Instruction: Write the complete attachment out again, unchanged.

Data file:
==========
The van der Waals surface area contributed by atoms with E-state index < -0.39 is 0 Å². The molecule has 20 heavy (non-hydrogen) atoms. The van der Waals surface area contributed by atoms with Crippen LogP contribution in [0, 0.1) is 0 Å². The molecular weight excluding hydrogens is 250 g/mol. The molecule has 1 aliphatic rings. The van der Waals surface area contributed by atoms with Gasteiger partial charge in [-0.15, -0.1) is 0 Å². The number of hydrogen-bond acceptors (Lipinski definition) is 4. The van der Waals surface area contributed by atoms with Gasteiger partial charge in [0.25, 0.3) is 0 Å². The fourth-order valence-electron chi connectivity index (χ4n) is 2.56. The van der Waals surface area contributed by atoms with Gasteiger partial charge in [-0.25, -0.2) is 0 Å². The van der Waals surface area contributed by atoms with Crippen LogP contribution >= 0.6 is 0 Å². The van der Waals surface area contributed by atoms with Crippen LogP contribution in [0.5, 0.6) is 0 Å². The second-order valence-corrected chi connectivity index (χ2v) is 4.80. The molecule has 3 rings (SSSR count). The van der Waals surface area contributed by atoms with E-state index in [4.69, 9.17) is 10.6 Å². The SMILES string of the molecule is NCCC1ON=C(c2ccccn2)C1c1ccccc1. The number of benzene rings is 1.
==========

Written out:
The van der Waals surface area contributed by atoms with E-state index < -0.39 is 0 Å². The molecule has 20 heavy (non-hydrogen) atoms. The van der Waals surface area contributed by atoms with Crippen LogP contribution in [0, 0.1) is 0 Å². The molecular weight excluding hydrogens is 250 g/mol. The molecule has 1 aliphatic rings. The van der Waals surface area contributed by atoms with Gasteiger partial charge in [-0.15, -0.1) is 0 Å². The number of hydrogen-bond acceptors (Lipinski definition) is 4. The van der Waals surface area contributed by atoms with Gasteiger partial charge in [0.25, 0.3) is 0 Å². The fourth-order valence-electron chi connectivity index (χ4n) is 2.56. The van der Waals surface area contributed by atoms with Gasteiger partial charge in [-0.25, -0.2) is 0 Å². The van der Waals surface area contributed by atoms with Crippen LogP contribution >= 0.6 is 0 Å². The van der Waals surface area contributed by atoms with Crippen LogP contribution in [0.5, 0.6) is 0 Å². The second-order valence-corrected chi connectivity index (χ2v) is 4.80. The molecule has 3 rings (SSSR count). The van der Waals surface area contributed by atoms with E-state index in [4.69, 9.17) is 10.6 Å². The SMILES string of the molecule is NCCC1ON=C(c2ccccn2)C1c1ccccc1. The number of benzene rings is 1.